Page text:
Brand success means driving sustainable growth, and marketers typically turn to three overarching strategies to achieve it. Two are focused on existing consumers and aim to get them to either use more or pay more. The last option—finding and acquiring new customers—expands the brand’s penetration and can produce the greatest gains when executed successfully.
None of this is a breakthrough concept. But what may be surprising is how often customer acquisition is deprioritized in digital advertising campaigns. We’ll review why this happens and how to drive organizational change to produce better brand outcomes through customer acquisition.
When high value gets low focus
It isn’t a discrete choice between finding new consumers and activating against those that are already engaged with a brand. Most brands pursue a combination of both—usually allowing fluidity between tactics to maximize performance on what is working best. Do they get the best results across their consumer funnel? The answer is sometimes no.
Marketers demand that their campaign managers meet specific performance goals. This is well-intentioned and meant to drive continuous campaign optimization. However, in metrics commonly used to understand performance (e.g., Cost per Acquisition or Return on Ad Spend), customer acquisition will almost always perform worse than the path of least resistance—remarketing to those already engaged with the brand. When budgets are fluid, campaign managers will shift funds away from acquisition tactics to meet the marketer’s requirements. Performance metrics look better, but the brand misses out on valuable opportunities to grow their buyer base.
There are a number of factors that contribute to customer acquisition being undervalued in digital metrics, but two are particularly important. First, the most common mechanism for attributing credit for a purchase only values the last impression served to a consumer. Impressions from customer acquisition tactics occur early in the path-to-purchase. This results in tactics further down the funnel “stealing” credit. (To learn more, read Part I of Four Fatal Flaws of Digital Attribution.) Second, the time horizon for digital measurement is short—in most cases, less than 30 days. Value created as an acquired customer repeats her purchase over the following year is ignored. Both these issues add up to the deck being stacked against acquisition tactics in measurement and, as a result, deprioritized as campaign managers optimize towards marketer goals.
Unleashing growth from customer acquisition
When we understand how campaign execution is impacted by measurement, we can structure our strategy and objectives more effectively. Marketers that are up for the challenge can realize financial gains through expanding brand penetration that often outpaces tactics focused on existing customers. Beyond the financial rewards, expanding penetration de-risks a brand by mitigating the effects of customer departure due to changes in needs. And, in every category, usage per customer is finite. Said another way, there is an upper limit to increasing consumer loyalty or premiumizing your product line. In some categories, this limit is easy to spot. There are only so many Take 5™ candy bars I can eat in a given day, for example. In other categories, the usage cap is less obvious, but even for apparel, my closet is only so big, and I’m only willing to spend so much on those awesome new kicks.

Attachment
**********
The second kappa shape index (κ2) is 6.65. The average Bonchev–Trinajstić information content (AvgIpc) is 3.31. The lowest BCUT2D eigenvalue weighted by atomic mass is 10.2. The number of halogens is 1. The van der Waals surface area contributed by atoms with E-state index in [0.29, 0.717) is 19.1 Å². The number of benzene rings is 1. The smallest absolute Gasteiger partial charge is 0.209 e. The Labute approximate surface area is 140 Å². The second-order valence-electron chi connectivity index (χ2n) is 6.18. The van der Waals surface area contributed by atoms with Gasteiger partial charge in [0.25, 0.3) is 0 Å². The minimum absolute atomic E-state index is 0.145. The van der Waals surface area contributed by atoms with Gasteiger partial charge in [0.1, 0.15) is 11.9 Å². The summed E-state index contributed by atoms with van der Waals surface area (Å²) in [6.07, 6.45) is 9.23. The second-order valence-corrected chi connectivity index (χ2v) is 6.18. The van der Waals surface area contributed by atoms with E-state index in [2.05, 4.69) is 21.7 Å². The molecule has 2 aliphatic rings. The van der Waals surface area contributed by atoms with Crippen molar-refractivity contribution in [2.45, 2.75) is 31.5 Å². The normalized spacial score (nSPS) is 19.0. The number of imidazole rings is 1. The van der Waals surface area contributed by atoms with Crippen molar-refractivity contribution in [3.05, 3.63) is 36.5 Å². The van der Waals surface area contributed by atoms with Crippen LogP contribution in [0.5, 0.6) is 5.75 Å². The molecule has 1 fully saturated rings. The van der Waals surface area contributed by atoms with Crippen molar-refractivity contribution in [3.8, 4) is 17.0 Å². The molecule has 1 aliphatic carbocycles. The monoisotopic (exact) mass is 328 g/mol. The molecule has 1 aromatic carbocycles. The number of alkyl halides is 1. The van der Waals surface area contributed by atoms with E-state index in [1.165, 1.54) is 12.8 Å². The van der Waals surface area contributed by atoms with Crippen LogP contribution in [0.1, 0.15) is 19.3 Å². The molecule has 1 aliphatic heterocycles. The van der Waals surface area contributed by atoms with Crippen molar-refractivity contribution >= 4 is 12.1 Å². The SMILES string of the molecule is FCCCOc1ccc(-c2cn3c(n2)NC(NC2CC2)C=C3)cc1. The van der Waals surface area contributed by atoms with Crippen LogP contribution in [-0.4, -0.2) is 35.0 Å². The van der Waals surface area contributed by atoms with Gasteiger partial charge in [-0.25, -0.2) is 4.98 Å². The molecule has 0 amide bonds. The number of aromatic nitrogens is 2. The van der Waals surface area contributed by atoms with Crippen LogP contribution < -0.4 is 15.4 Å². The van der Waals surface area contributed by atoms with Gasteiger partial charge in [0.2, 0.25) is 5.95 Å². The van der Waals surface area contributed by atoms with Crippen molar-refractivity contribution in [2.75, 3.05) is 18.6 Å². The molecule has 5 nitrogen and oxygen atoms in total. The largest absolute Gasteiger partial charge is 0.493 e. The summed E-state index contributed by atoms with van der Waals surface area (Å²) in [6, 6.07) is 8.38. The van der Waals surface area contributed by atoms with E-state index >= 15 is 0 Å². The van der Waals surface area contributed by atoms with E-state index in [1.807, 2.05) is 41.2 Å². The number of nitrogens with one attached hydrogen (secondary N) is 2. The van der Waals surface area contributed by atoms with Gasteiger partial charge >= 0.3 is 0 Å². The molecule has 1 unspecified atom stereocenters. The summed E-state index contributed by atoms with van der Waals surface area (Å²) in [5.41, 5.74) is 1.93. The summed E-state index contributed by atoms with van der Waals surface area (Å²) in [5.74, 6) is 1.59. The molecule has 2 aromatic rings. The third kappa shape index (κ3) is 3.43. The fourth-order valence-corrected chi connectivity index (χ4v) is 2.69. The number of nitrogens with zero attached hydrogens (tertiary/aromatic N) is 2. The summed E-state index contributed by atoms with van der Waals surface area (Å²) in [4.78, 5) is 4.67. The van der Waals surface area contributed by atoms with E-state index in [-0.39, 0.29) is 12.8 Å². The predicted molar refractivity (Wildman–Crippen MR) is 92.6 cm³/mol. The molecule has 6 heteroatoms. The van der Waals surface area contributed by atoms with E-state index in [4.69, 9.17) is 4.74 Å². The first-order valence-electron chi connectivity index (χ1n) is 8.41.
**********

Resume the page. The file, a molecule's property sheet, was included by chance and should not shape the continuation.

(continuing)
What’s the solution? The first step is determining what the real value of an acquired customer is for your brand. This does not require sophisticated lifetime value modeling; rather, finance or analytics teams can evaluate the longer-term value of acquiring a new customer based on historic CRM data. They can simply look at new purchaser order values, repeat rate (i.e., % of prospects that buy again after initial purchase) and repeats-per-repeater (i.e., average number of repeat occasions) over a one- to two-year interval. This exercise will establish the average value of converting a new user and can be compared to incremental revenue created when increasing existing customer purchasing. The result is an understanding of the relative value of going after net new vs further engaging existing customers.
Think about it this way: Let’s assume the finance team found that the average new consumer generated $400 in revenue over two years. In comparison, activities to increase loyalty only resulted in an incremental $100 from the average customer. That means the marketer can spend 4x as much on acquiring a new customer while still maintaining the same long-term ROAS and deliver better topline growth to the business. Short-term campaign goals can be set with this in mind.
Marketers that use this approach give their execution teams the framework necessary to prioritize brand growth over a myopic focus on beating the measurement system. Of course, the ocean of prospective customers is large. All this effort to establish momentum behind customer acquisition in your team will only pay off if the campaign is executed smartly. The efficiency at which a brand acquires customers can almost always be improved by better aligning execution with how consumers adopt brands. (To learn more, read 4 Forces That Affect Consumer Adoption and How to Leverage Them in Programmatic Advertising) When done successfully, your brand will gain new opportunities to broaden its consumer base and achieve new channels of growth.